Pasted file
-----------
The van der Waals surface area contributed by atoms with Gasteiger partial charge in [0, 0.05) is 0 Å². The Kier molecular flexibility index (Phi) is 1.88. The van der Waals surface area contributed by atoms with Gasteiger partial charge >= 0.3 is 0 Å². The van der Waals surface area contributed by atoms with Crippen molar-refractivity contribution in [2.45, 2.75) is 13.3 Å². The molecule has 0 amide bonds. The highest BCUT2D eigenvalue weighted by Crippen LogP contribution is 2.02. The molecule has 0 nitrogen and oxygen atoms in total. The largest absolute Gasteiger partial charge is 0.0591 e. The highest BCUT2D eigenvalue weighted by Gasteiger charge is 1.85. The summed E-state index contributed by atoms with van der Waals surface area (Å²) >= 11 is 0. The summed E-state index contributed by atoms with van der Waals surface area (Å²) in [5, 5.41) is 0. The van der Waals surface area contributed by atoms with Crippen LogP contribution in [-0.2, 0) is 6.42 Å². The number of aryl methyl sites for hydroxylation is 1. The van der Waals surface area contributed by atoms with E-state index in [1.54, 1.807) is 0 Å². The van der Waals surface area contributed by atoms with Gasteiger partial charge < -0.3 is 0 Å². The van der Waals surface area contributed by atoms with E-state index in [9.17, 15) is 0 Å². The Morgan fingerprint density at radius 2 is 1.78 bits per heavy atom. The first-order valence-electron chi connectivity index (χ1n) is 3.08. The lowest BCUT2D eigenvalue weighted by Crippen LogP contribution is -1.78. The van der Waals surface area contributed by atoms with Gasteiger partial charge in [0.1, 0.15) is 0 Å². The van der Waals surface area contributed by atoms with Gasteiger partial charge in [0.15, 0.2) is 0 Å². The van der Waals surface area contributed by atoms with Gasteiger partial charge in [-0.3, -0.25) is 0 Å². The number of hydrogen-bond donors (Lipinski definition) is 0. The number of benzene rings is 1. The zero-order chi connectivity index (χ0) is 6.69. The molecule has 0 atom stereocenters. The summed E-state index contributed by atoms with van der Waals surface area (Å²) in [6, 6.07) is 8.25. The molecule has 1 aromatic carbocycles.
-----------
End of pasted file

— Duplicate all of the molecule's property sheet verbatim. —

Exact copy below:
The van der Waals surface area contributed by atoms with Gasteiger partial charge in [0, 0.05) is 0 Å². The Kier molecular flexibility index (Phi) is 1.88. The van der Waals surface area contributed by atoms with Gasteiger partial charge >= 0.3 is 0 Å². The van der Waals surface area contributed by atoms with Crippen molar-refractivity contribution in [2.45, 2.75) is 13.3 Å². The molecule has 0 amide bonds. The highest BCUT2D eigenvalue weighted by Crippen LogP contribution is 2.02. The molecule has 0 nitrogen and oxygen atoms in total. The largest absolute Gasteiger partial charge is 0.0591 e. The highest BCUT2D eigenvalue weighted by Gasteiger charge is 1.85. The summed E-state index contributed by atoms with van der Waals surface area (Å²) >= 11 is 0. The summed E-state index contributed by atoms with van der Waals surface area (Å²) in [5, 5.41) is 0. The van der Waals surface area contributed by atoms with Crippen LogP contribution in [-0.2, 0) is 6.42 Å². The number of aryl methyl sites for hydroxylation is 1. The van der Waals surface area contributed by atoms with E-state index in [1.54, 1.807) is 0 Å². The van der Waals surface area contributed by atoms with Gasteiger partial charge < -0.3 is 0 Å². The van der Waals surface area contributed by atoms with E-state index in [9.17, 15) is 0 Å². The Morgan fingerprint density at radius 2 is 1.78 bits per heavy atom. The first-order valence-electron chi connectivity index (χ1n) is 3.08. The lowest BCUT2D eigenvalue weighted by Crippen LogP contribution is -1.78. The van der Waals surface area contributed by atoms with Gasteiger partial charge in [0.1, 0.15) is 0 Å². The van der Waals surface area contributed by atoms with Gasteiger partial charge in [0.15, 0.2) is 0 Å². The van der Waals surface area contributed by atoms with Gasteiger partial charge in [-0.3, -0.25) is 0 Å². The number of hydrogen-bond donors (Lipinski definition) is 0. The number of benzene rings is 1. The zero-order chi connectivity index (χ0) is 6.69. The molecule has 0 atom stereocenters. The summed E-state index contributed by atoms with van der Waals surface area (Å²) in [6, 6.07) is 8.25. The molecule has 1 aromatic carbocycles.